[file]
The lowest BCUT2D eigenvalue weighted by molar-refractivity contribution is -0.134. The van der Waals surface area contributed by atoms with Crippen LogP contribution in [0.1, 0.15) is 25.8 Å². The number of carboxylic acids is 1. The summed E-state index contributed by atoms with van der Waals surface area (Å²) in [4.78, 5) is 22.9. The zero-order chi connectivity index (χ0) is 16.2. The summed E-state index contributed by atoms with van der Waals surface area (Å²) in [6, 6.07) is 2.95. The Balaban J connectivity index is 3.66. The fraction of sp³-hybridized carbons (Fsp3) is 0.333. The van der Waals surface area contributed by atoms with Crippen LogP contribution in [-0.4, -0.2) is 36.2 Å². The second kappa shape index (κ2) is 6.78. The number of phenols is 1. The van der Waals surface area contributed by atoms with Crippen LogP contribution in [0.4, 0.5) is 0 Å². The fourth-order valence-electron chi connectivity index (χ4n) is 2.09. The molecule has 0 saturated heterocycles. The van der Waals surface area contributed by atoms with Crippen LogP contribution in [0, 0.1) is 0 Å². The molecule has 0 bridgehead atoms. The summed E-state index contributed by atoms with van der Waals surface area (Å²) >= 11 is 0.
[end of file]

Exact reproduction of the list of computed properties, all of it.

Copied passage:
The lowest BCUT2D eigenvalue weighted by molar-refractivity contribution is -0.134. The van der Waals surface area contributed by atoms with Crippen LogP contribution in [0.1, 0.15) is 25.8 Å². The number of carboxylic acids is 1. The summed E-state index contributed by atoms with van der Waals surface area (Å²) in [4.78, 5) is 22.9. The zero-order chi connectivity index (χ0) is 16.2. The summed E-state index contributed by atoms with van der Waals surface area (Å²) in [6, 6.07) is 2.95. The Balaban J connectivity index is 3.66. The fraction of sp³-hybridized carbons (Fsp3) is 0.333. The van der Waals surface area contributed by atoms with Crippen LogP contribution in [-0.4, -0.2) is 36.2 Å². The second kappa shape index (κ2) is 6.78. The number of phenols is 1. The van der Waals surface area contributed by atoms with Crippen LogP contribution in [0.4, 0.5) is 0 Å². The fourth-order valence-electron chi connectivity index (χ4n) is 2.09. The molecule has 0 saturated heterocycles. The van der Waals surface area contributed by atoms with Crippen LogP contribution in [0, 0.1) is 0 Å². The molecule has 0 bridgehead atoms. The summed E-state index contributed by atoms with van der Waals surface area (Å²) >= 11 is 0.